#WCW February with Katie Langerman

Olga V. Perfilieva
Feb 14, 2018 · 4 min read

Welcome and thank you for joining us, Katie!

Tell us a little bit about yourself.

I’m a Graphic Designer turned Front-End Engineer. I like to identify as a Hybrid Designer: I love pure design work (primarily for the web) but I’m happiest if I can also code it up. I went to school thinking I would find a career in Visual Merchandising for retail, spending a great deal of time working in visuals for stores like J.Crew and Crate & Barrel, and interning at Anthropologie. But I ended up taking a more tech driven route dealing with User Experience in a different medium.

How did you get involved in the tech industry?

After I graduated I started taking on some freelance graphic design work. I ended up working with a developer designing a new site for a Boston real estate company. I was intrigued by his work, and he suggested I learn Bootstrap. With that knowledge, I built a static site for a new client, which turned into more clients. I eventually got the attention of Savenor’s Market and designed a whole new customer experience and web presence for them. After my hands-on work at Savenor’s, I had the opportunity to move into a more tech-related position as a Front-End Engineer at a startup, designing new features and perfecting my CSS skills.

What do you do now?

I recently started a new role as a UI Engineer at CarGurus in Cambridge. I still freelance on the side for fun, building websites and some branding work for small local businesses. Some of my main clients are , and (also some of my tastiest clients!)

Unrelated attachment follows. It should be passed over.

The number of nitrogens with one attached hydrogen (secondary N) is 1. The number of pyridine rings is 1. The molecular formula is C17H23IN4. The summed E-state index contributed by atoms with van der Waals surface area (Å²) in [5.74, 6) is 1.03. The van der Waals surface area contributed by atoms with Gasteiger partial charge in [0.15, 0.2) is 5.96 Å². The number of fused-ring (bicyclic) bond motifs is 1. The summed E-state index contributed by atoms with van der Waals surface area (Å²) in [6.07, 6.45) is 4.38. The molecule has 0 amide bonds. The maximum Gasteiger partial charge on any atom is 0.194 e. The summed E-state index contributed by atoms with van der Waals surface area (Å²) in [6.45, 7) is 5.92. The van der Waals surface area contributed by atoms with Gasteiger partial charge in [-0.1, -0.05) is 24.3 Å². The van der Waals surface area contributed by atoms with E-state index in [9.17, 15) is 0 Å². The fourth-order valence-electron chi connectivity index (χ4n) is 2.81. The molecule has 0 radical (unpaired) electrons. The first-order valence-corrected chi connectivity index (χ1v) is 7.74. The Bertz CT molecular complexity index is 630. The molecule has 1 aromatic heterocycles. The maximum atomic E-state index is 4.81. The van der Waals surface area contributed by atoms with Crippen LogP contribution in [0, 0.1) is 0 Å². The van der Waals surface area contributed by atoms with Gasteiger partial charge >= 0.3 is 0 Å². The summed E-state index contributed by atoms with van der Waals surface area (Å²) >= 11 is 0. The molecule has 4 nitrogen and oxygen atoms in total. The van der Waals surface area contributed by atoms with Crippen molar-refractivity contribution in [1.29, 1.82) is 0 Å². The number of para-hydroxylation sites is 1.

I’m also working on taking more time for my own stuff, playing around with UX design and some app ideas I have. I’m hoping to learn some interaction design/prototyping because those are my favorite things to look at on behance/dribbble!

How do you define UX in your current role?

My full time job is focused on data-driven design that makes the most sense for the user. We do a lot of A/B testing and check functionality across browsers and platforms. I’m currently working on new email templates, so I use Litmus to ensure the experience is consistent across IOS and Android.

UX is more broad for my freelance clients. I work with a lot of restaurants, so I’m contributing to a user experience that’s not strictly web based. I need to translate their in-person experience to their site as closely as possible for a seamless user journey. I want the customer who checked out the Veggie Galaxy menu online to feel a sense of familiarity when they sit down for their meal. This is one of my favorite parts of working on these projects, and I use my experience from my days in Visual Merchandising as a guide.

Where do you see yourself in 5 years?

I’d love to move towards Product/UX Design with the flexibility to also touch a little code. I like utilizing a combination of both design and code to develop my concepts. I nerd out just as much over CSS magic as I do discovering a new feature in Adobe XD (hello repeat-grid!)